“As the Father has sent me, so I send you…” (John 20: 21)
Recently I got a call from one of the residential drug and alcohol treatment centers that dot the region where I live in Florida. They are tragic signs of the times, I suppose. The call was from a social worker who I know pretty well; he asked me to come to the center and talk with a young man there who had just lost his mom. The social worker confided that the young man was having a tough time dealing with his grief.
Whenever I get a call like that, I feel humbled. Who am I to be a part of a person’s life in such a privileged way; in such a sacred place. It’s not only humbling; it’s frightening! I don’t know what to say or what to do; there’s no playbook for encounters like this.
I met the young man in the Social worker’s office; it was a dark room with no natural lighting. The person I met that day was thin; he had a beard, and he seemed like a nice kid. He was probably about 25 years old, and he sat slumped in the chair across from me. Everything about his body language shouted out that he was closed in by grief and shame and sadness. His mom, who lived in the Midwest, was diagnosed not long ago with stage 4 stomach cancer and he knew that she had been suffering terribly. He didn’t have a great relationship with God, but he did pray. He asked, “Lord, either save her or take her, but end her suffering.”
Because of the mistakes that he had made in his life, he wasn’t able to be with her at the end, and nothing could change that. Aside from his mother he had no one else in the world. She was his only family except for a half-brother, whom he hadn’t spoken to in years. In years. So there he sat, slumped, sad, ashamed, and alone in a dark room, locked in his being.
On the first Easter morning, Jesus’ disciples started their day similarly to the way this young man started his. It was the Sunday after their friend, their teacher, their Lord, their hope, had died in a brutal and humiliating manner. They were afraid for their lives because if Jesus’ enemies struck the shepherd, would they also try to harm the sheep?
But there’s more going on. Jesus’ fair weather friends fled when Jesus was arrested, tried, and crucified. The women stayed close to Jesus during his passion, and so did the beloved disciple traditionally believed to be John. But the rest of them took off to save their skins. They weren’t there when he died, and there’s no way they could change that fact, so there’s an overlay in guilt in their hearts as they huddled together at night in a locked room fearing their enemies.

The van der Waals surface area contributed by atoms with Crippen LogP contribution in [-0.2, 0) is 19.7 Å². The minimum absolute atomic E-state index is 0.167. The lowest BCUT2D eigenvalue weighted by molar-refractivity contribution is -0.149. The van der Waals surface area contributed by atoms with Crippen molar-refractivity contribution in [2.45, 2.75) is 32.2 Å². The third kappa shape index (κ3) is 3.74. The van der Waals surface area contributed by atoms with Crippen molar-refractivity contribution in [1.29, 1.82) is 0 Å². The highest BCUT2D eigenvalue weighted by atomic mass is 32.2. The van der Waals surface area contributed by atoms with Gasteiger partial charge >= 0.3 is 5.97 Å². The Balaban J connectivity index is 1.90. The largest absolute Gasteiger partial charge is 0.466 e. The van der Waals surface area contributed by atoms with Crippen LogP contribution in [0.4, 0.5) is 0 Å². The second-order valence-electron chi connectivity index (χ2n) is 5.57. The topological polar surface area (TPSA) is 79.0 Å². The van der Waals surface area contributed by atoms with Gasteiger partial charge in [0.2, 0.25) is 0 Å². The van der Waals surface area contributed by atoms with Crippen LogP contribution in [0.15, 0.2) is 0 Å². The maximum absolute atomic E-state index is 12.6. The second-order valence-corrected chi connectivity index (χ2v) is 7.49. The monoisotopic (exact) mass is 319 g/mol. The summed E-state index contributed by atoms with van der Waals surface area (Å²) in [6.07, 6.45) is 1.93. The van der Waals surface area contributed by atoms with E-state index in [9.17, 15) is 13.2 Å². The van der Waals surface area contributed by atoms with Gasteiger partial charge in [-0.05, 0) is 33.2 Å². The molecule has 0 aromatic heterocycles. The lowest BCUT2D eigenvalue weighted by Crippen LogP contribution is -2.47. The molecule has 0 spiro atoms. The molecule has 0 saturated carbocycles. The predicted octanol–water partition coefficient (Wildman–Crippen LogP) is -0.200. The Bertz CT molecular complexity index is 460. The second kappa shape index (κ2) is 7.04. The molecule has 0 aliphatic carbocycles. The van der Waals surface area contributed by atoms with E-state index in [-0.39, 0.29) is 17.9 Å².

In John’s Gospel night is also symbolic of the inner state of a person’s life. They are in spiritual darkness. They are in the dark. And as they sit there with the walls and the locks and the darkness of their spirits and the darkness of the day, they begin to hear strange stories; things that are incredible. Mary comes from the tomb early in the morning saying he’s not there. A couple of them go out to investigate, Peter and, we presume, John. They found it just as Mary had said: “He wasn’t there.”
The tomb was empty. Dead men don’t rise. They don’t understand. Even John, who the evangelist came to believe when he saw the empty tomb, we don’t know what he came to believe except that maybe God was at work doing something good out of something bad. Then they hear from Mary Magdalen who tells them that she has seen the Lord. They think she’s nuts, delusional. They don’t know what to believe, so they’re confused, ashamed, and afraid.
Then all of a sudden, through the locked door, through the walls Jesus stands in their presence, alive and resplendent. “Peace be with you,” he says right off the bat. “Shalom.”
He’s not talking about the absence of conflict because the real battle is just beginning. They know that. He knows it. And looking back over the years since then, we are aware of it too. The peace he’s giving them is the peace that comes from being in a relationship with God. It’s wholeness. It’s being so “together” that nothing can tear you apart. It’s the conviction, born of our relationship with Christ that God is with us and nothing can harm us because he is sovereign.
The next thing he does is say: “Look. Here are my hands, here’s my side. It’s me!” By this gesture, Jesus proves to them that the risen one who they see before their eyes is the same person they saw crucified only days earlier. Jesus will always be Christ crucified. The marks in his hands are now emblematic of the glory of God, and the wisdom of God and the salvation of God poured out through Jesus’ blood on the cross. The marks of shame have become badges of honor.
He says again, “Peace be with you.”
Whenever you see anything repeated in the Gospel, listen to it. It’s what Jesus wanted his disciples to know, but it’s also what he wants you and I to know. As he spoke to them in the upper room, he now speaks to us through John’s Gospel.
“Peace,” he says, “Live in peace. Have peace. Know that whatever you struggle with, I am sovereign and you’re going to be okay.”
Then He breathes on them.